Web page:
Yesterday, as I write this, one of the deacons in our congregation gave a split sermon that discussed the different identity of the New Testament Church from the inside and from the outside. This is something I had known before, at least intellectually, but it was fascinating for me to think of the implications of this for identity politics, and I would like to ponder these today. Let us note that there is a specific aspect of identity politics that is involved in the term Christian as it appears (only three times) in the New Testament. What is most important to realize about the term Christian is that it was not something that believers called themselves, but rather something that outsiders called believers, and that makes all the difference. For the record, believers called themselves followers of the way or the elect, that is, the chosen by God and those who followed God’s way, both of which are precisely the way that insiders view themselves.
In our own age, of course, identity politics have a high degree of contentiousness within society. One of those problems relates to the validity of identities that are defined by outsiders. It is frequently assumed by self-defined oppressed and marginal groups that their labeling by the majority is going to be negative, and thus such labels and terms and their usage is viewed with a strong degree of hostility. One of the biggest aspects of double standards in this issue is that the same people who reject labels and identities foisted upon them by others do not refuse to foist definitions on other people that are equally hostile and pejorative in meaning and intent to those labels that they reject. The identity politics of the Roman empire were slightly less toxic than our own, because even if Christian is a term defined by outsiders, it at least matches the perspective that heathen Romans had about their own religious practices. At least it can be said that the Romans were at least fair-minded enough to judge their own identities and the identities of others by the same standard at least.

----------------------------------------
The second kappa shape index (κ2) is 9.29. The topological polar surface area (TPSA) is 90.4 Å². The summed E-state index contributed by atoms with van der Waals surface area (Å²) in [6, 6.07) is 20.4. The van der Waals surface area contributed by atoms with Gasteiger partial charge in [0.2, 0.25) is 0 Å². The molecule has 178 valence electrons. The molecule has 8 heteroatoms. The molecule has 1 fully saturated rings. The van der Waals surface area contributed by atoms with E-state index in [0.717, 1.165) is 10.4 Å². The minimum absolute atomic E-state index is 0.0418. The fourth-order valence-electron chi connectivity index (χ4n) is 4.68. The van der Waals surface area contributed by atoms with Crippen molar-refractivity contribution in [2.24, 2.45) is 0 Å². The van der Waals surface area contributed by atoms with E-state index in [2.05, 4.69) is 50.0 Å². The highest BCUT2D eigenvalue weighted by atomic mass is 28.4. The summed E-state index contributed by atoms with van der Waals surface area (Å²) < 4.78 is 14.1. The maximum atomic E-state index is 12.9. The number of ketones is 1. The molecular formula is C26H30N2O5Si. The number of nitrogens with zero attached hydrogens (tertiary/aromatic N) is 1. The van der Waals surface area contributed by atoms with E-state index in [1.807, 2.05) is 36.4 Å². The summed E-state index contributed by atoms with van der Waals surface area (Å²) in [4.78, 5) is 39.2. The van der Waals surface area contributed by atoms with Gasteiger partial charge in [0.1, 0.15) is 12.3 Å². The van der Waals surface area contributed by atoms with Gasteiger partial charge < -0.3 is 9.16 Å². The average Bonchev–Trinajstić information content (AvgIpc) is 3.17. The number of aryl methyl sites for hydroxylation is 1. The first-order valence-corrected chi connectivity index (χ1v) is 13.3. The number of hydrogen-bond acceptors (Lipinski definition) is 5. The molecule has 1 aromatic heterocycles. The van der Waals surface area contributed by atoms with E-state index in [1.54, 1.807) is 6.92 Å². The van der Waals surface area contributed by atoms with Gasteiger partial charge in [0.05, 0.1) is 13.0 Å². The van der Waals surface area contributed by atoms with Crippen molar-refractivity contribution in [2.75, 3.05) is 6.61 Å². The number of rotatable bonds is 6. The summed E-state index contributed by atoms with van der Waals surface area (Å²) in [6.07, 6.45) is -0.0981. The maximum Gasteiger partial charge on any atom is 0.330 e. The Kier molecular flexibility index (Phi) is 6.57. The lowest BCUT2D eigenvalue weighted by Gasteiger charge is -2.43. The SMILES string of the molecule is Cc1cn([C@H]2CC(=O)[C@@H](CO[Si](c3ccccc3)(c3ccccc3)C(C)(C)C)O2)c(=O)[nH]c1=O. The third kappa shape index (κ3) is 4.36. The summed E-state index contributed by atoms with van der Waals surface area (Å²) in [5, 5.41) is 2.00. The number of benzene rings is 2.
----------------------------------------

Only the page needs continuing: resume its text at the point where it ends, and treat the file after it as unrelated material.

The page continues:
There was no question of the heathen Gentiles of New Testament times calling believers by their proper names because those proper names presupposed a truth value that the heathens did not accept. To have claimed that believers were the elect would be to admit that they themselves were not called and chosen by God. This was something that they were unwilling to concede. Similarly, to admit that believers were followers of the way would be to admit that they themselves were not living the right way. Again, this was an unacceptable option because it presupposed the truth claims of believers. There is an approach to apologetics known as presuppositional apologetics, and one of the aspects of the names that New Testament believers called themselves was the presupposition of the truth of the belief system of the Bible, which involved also specific interpretations of the existing scriptures and also specific views of the various oral traditions that had been added during Hellenistic times. All of these interpretive stances presented conflicts with other people who had different approaches.